Stocks rise to cap roller-coaster week

Stocks extended a roller-coaster week Friday, ending higher after swinging between gains and losses.

The Dow Jones Industrial Average surged 330.44 points, or 1.38%, to 24,190.90. The S&P 500 gained 38.55 points, or 1.49%, to 2,619. The Nasdaq Composite rose 97.33 points, or 1.44%, to 6,874.49.

Intense volatility has gripped the market over the past week amid investor concerns over rising inflation. A broad sell-off pushed the Dow and S&P 500 into correction territory Thursday, marking a decline of at least 10% from their 52-week highs. The Dow suffered its two largest one-day point declines in history on Monday and Thursday, contributing to the blue-chip index’s worst week since January 2016. Meanwhile, a spike in the CBOE Volatility Index—known as Wall Street’s “fear gauge”—battered traders who had bet on continued stability on Wall Street.

The VIX, which hit a new 52-week high of 50.3 earlier this week, retreated about 13% to 29.06.

Friday marked the sixth day in a row that the Dow has swung more than 500 points from the day’s high to its low. That marks the most volatile period since Oct. 17, 2008, during the financial crisis when there were seven such days in a row.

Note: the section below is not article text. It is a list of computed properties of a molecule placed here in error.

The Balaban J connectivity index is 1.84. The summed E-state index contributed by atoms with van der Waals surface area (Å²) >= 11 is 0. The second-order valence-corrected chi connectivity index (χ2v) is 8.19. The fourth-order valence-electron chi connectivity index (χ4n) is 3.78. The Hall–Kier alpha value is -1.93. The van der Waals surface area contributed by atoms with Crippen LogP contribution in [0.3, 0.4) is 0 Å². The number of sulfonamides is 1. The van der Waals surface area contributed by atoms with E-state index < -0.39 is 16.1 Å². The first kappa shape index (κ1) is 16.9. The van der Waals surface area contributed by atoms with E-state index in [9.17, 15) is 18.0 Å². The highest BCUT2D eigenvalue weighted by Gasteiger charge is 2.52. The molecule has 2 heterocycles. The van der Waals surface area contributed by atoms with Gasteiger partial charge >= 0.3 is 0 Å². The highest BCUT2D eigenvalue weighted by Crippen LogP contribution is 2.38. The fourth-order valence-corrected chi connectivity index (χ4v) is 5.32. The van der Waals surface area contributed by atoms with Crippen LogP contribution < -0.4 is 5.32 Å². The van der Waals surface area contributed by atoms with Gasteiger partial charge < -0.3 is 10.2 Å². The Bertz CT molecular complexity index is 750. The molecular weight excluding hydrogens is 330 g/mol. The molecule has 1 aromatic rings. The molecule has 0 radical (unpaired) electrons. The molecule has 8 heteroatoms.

While the major U.S. stock indexes oscillated between gains and losses before the opening bell, shortly before trading was scheduled to open they moved into positive territory and continued that momentum through the open. Stocks saw more wild swings through the session with the Dow falling as much as 500 points before rallying in afternoon trading.

Investors will be closely watching the Federal Reserve, which is expected to hike interest rates three times this year starting in March. Low unemployment and stronger wage growth could encourage policymakers at the central bank to raise interest rates faster. But analysts suggest that market fundamentals, including a strong earnings season, contribute to a bullish outlook for stocks in the long run.

“Considering positive economic data and rising corporate profits, we remain favorable on the longer-term investing environment despite the near-term volatility, as leveraged trades continue to unwind in a messy and choppy fashion,” John Lynch, chief investment strategist at LPL Financial, wrote.

The yield on the 10-year Treasury bond rose as high as 2.86% after hitting its highest level in four years Monday. The benchmark rate remained positive for the day, trading near 2.85% Friday afternoon. Yields climb as bond prices fall.

Oil prices also slid, clinching their worst week in two years. West Texas Intermediate oil futures tumbled 3.2% to $59.20 a barrel. According to Baker Hughes’ latest rig count, released Friday afternoon, U.S. drillers added 26 oil rigs this week, boosting the count to 791. This is the highest level of drilling activity since April 2015.

Gold prices fell about $2, or 0.15%, to $1,316 an ounce.